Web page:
On July 1st, Mexican voters took to the polls and issued a call for sweeping change. Andrés Manuel López Obrador won the presidency and, along with its coalition partners, his party won a majority of seats in both houses of Congress. As a result, AMLO, as López Obrador is known, will take office in December with a stronger electoral mandate than any other president in Mexico’s modern, democratic era. Though his commanding victory seems to have impressed U.S. President Donald Trump and the two presidents appear to be in a sort of honeymoon period, the good times are unlikely to last. President Trump is sticking to his guns, leading the Republican Party into the mid-term elections with new actions on trade and immigration to match the tough rhetoric on the issues that he effectively employed during his own campaign in 2016. Just as threats to cancel NAFTA and force Mexico to pay for a border wall created major challenges for U.S.-Mexico relations during and after the last campaign cycle, they have the potential to do so again in the upcoming one.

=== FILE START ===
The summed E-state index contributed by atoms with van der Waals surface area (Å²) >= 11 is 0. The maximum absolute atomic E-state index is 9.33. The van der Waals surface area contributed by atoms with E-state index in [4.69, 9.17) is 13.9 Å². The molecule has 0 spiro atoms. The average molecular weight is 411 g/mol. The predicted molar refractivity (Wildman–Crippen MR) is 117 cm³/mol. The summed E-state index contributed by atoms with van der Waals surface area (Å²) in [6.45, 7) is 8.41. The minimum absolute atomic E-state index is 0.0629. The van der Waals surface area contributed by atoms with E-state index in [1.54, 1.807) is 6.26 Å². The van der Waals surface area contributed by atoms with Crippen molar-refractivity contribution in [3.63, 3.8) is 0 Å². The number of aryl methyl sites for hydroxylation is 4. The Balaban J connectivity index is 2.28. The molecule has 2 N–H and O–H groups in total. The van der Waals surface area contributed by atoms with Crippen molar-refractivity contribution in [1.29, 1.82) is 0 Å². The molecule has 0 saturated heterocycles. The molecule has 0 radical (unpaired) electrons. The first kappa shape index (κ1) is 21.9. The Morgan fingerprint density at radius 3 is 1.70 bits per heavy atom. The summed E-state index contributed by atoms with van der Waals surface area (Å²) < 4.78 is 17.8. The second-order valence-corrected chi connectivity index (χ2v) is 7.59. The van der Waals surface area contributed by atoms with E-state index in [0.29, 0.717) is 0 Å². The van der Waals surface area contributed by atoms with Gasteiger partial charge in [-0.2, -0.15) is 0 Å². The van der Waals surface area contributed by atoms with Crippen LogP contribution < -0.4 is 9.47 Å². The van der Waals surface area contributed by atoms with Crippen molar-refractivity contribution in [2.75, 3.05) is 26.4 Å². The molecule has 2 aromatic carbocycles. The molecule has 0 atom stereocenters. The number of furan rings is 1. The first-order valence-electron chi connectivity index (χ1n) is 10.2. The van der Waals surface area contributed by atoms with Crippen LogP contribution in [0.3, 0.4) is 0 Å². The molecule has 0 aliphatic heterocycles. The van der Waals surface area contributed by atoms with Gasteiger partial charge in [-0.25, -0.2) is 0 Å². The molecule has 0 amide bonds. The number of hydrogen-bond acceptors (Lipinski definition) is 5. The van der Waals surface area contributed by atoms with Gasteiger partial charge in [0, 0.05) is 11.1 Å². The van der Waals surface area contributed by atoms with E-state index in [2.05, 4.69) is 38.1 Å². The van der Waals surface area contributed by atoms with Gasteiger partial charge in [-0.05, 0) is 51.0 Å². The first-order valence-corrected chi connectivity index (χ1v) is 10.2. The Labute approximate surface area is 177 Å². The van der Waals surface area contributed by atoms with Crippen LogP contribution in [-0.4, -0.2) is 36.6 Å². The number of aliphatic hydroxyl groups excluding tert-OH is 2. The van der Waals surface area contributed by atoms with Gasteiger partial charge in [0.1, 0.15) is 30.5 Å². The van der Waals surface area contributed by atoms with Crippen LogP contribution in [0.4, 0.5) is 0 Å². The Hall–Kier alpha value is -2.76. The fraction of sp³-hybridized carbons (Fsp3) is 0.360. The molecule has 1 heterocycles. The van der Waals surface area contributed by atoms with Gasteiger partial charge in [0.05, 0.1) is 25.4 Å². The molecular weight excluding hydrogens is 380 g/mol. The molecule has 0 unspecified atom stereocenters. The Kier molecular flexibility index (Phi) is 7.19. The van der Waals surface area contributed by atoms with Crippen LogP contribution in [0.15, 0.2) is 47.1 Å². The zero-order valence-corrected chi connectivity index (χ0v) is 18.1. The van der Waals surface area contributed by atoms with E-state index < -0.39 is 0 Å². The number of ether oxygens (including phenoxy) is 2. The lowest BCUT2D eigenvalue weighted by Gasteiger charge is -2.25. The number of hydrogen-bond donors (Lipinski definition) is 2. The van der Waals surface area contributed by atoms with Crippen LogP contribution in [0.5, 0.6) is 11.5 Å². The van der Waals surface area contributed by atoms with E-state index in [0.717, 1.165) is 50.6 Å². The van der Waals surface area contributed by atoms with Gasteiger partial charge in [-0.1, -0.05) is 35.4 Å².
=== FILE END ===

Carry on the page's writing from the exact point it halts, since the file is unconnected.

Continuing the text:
President Trump has effectively used the bully pulpit of the presidency to elevate issues of trade and immigration. A recent Gallup poll shows that immigration has risen up to become the number one “most important problem” facing the nation, with more than a third of Republicans and 18 percent of Democrats naming it as such. With unemployment low, Americans have kept a positive view of trade in general, but they remain split on NAFTA. Importantly, on both NAFTA and immigration, U.S. attitudes have become extraordinarily polarized along party lines, with Republicans seeing both quite negatively and Democrats more positively. (It is especially interesting to note this shift on NAFTA given that Republicans have traditionally supported free trade agreements while Democrats have been much more skeptical.)

Given the charged and polarized treatment these topics have received, one must ask whether the rhetoric reflects reality on the ground. And with a new president elected in Mexico, there may be an opportunity to advance challenging issues in U.S.-Mexico relations. This short essay examines the changing nature of U.S.-Mexico trade and migration in the context of the Trump and forthcoming López Obrador administrations.

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